Posted by: RWA

    Same troll, new name Get a life, CaveMan.

  3. It’s a little early to be thinking about Christmas isn’t it ping? But sounds like you sure are obsessing about it, year-round no less. Maybe you’re projecting your own sense of despair at me… Try coming out of the basement into the light.

    I am pretty sure that I am not the one obsessing and needing a little sunshine. I am a very happy and care free person who absolutely loves getting something for nothing (Christmas). You, on the other hand, seem to be a dour, bitter person who cringes when others are having fun. You take things much, much too seriously. It’s pretty easy to see who is carrying the despair and who is having fun.

    Have you tried smiling? Other than when you have your private time with your dog, that is (I am not sure that even professionals will be able to help you with that).

  4. It’s a little early to be thinking about Christmas isn’t it ping? But sounds like you sure are obsessing about it, year-round no less. Maybe you’re projecting your own sense of despair at me. Many people like you have difficulties during the holidays. There are professionals who would be more than happy to help you. Try coming out of the basement into the light.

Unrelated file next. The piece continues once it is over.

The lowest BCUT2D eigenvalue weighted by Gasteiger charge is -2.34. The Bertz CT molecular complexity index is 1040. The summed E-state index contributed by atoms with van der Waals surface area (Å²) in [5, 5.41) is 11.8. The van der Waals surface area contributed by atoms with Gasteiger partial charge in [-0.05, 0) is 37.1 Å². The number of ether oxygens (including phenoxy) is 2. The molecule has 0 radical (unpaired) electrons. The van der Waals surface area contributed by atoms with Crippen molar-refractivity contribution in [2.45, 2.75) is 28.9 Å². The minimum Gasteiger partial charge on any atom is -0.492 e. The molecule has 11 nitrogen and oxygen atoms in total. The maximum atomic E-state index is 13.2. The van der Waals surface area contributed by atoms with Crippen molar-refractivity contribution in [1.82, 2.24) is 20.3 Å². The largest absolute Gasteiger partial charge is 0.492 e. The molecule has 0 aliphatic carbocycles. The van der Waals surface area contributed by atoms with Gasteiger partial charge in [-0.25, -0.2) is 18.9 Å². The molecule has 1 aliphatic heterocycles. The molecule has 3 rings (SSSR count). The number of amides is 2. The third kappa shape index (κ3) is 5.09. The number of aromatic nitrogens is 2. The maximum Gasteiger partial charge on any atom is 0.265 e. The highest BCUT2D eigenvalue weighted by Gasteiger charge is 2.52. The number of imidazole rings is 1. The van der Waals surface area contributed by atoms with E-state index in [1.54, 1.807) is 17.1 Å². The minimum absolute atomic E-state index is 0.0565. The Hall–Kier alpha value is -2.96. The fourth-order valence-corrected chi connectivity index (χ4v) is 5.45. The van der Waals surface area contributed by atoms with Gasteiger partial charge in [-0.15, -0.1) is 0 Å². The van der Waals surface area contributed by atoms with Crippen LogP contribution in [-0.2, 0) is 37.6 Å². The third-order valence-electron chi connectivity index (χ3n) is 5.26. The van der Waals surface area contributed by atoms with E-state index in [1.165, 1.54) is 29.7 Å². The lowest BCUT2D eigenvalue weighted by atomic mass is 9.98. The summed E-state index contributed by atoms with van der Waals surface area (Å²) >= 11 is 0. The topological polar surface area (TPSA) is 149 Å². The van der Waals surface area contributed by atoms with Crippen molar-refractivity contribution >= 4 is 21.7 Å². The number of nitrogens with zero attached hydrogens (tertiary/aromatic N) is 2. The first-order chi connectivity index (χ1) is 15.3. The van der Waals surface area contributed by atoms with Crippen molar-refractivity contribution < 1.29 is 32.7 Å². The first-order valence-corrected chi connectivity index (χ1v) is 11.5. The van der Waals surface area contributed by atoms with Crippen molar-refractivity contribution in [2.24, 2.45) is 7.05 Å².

5. Most of you have no respect for the Judiciary,
    and very little respect for each other.
    And while your all discussing how much a good Lawyer wins. And all cases are won or lost because of shredders, payoffs and the like.
    So where is your money coming from. Oh silly me.
    Of course from the people you do applications for. And then if you are a good Lawyer you win no matter what(refer to my third sentence.)And if your lucky to own a Bank too. Then you can even commit crimes that we others have nightmares about.